A languid, beautifully observed feature from the first-time writer-director Dan Wilde, Alpha Male boasts a cast that includes Jennifer Ehle, Patrick Baladi and Trudie Styler, but is far from blockbuster material.And from The Observer
'That's the reason I was drawn to the project,' he says, in his warm, transatlantic drawl - a legacy of boarding school in Somerset and holidays in Ireland. 'I wanted to do Alpha Male because the script was fascinating, and there's still a film-student part of me that likes to work on stuff that's a bit experimental.
Plus, it's good to be taken down a peg or two.' Huston plays Jim Ferris, a packaging tycoon whose unexpected death devastates his young family and whose influence lingers long after he's gone.
'It's a keen look at a family, at its structures and dynamics, how the people within it interact,' says Huston, for whom the film's principal theme of children being in thrall to their larger-than-life fathers had a certain resonance.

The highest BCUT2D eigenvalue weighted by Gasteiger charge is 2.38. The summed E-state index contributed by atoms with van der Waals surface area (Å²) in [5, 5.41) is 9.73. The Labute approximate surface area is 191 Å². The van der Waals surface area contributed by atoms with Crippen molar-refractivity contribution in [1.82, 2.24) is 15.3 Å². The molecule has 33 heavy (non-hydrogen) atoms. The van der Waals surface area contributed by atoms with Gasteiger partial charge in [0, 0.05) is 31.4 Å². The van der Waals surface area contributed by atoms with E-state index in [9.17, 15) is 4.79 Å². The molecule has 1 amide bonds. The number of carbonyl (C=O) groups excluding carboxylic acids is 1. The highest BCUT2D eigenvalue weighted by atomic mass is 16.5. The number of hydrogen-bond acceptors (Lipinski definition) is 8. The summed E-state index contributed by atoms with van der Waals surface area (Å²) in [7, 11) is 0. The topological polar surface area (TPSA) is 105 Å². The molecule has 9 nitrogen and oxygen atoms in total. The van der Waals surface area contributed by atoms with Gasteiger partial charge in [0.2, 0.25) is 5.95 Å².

The week's other British movie, Alpha Male, is a dim account of a brother and sister from a wealthy Home Counties family adjusting to the death of their overbearing father (Danny Huston) and refusing to accept their mother's new husband (Patrick Baladi), a widowed painter. The narrative is confusing, the motivation obscure and the performances stilted. Jennifer Ehle, an attractive actress, most famous for her TV Elizabeth Bennet, goes through the proceedings with a curious little smile on her lips while remaining loyal to both her late husband and her current lover - what one might call simper fidelis